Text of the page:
Short-term prediction of traffic flow status for online driver information: Dissertation

    Research output: ThesisDissertationCollection of Articles

    1 Citation (Scopus)


    The principal aim of this study was to develop a method for making a short-term prediction model of traffic flow status (i.e. travel time and a five-step travel-speed-based classification) and test its performance in the real world environment. Specifically, the objective was to find a method that can predict the traffic flow status on a satisfactory level, can be implemented without long delays and is practical for real-time use also in the long term. A sequence of studies shows the development process from offline models with perfect data to online models with field data. Models were based on MLP neural networks and self-organising maps. The purpose of the online model was to produce real-time information of the traffic flow status that can be given to drivers. The models were tested in practice. In conclusion, the results of online use of the prediction models in practice were promising and even a simple prediction model was shown to improve the accuracy of travel time information especially in congested conditions. The results also indicated that the self-adapting principle improved the performance of the model and made it possible to implement the model quite quickly. The model was practical for real-time use also in the long term in terms of the number of carry bits that it requires to restore the history of samples of traffic situations. As self-adapting this model performed better than as a static version i.e. without the self-adapting feature, as the proportion of correctly predicted traffic flow status increased considerably for the self-adapting model during the online trial.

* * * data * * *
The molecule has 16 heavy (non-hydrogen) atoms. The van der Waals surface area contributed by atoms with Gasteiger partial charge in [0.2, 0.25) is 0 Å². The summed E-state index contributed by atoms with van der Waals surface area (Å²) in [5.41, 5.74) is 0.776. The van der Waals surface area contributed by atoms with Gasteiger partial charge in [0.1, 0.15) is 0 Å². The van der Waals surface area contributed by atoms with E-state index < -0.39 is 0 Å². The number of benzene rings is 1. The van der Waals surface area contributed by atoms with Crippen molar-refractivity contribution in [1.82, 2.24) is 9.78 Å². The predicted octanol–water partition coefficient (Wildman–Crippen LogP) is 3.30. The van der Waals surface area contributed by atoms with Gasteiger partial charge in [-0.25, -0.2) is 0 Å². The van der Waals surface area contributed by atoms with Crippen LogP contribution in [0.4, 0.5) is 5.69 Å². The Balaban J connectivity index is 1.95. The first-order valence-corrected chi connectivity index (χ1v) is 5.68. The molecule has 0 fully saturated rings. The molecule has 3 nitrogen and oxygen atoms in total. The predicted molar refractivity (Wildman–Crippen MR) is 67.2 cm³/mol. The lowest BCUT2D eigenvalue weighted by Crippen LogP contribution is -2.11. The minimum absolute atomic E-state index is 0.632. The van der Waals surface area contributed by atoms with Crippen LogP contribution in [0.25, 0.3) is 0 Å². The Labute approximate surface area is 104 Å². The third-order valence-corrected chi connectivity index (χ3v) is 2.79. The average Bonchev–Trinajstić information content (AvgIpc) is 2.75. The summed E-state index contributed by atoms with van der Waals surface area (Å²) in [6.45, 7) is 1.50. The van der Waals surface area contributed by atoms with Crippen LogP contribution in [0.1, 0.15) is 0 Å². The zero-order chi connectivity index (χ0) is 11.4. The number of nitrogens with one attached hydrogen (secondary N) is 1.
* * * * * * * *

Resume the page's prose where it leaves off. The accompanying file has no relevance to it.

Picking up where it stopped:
Original languageEnglish
    QualificationDoctor Degree
    Awarding Institution
    • Aalto University
    • Pursula, Matti, Supervisor, External person
    Award date12 Jun 2009
    Place of PublicationEspoo
    Print ISBNs978-951-38-7340-0
    Electronic ISBNs978-951-38-7341-7
    Publication statusPublished - 2009
    MoE publication typeG5 Doctoral dissertation (article)


    • prediction
    • traffic flow status
    • travel time


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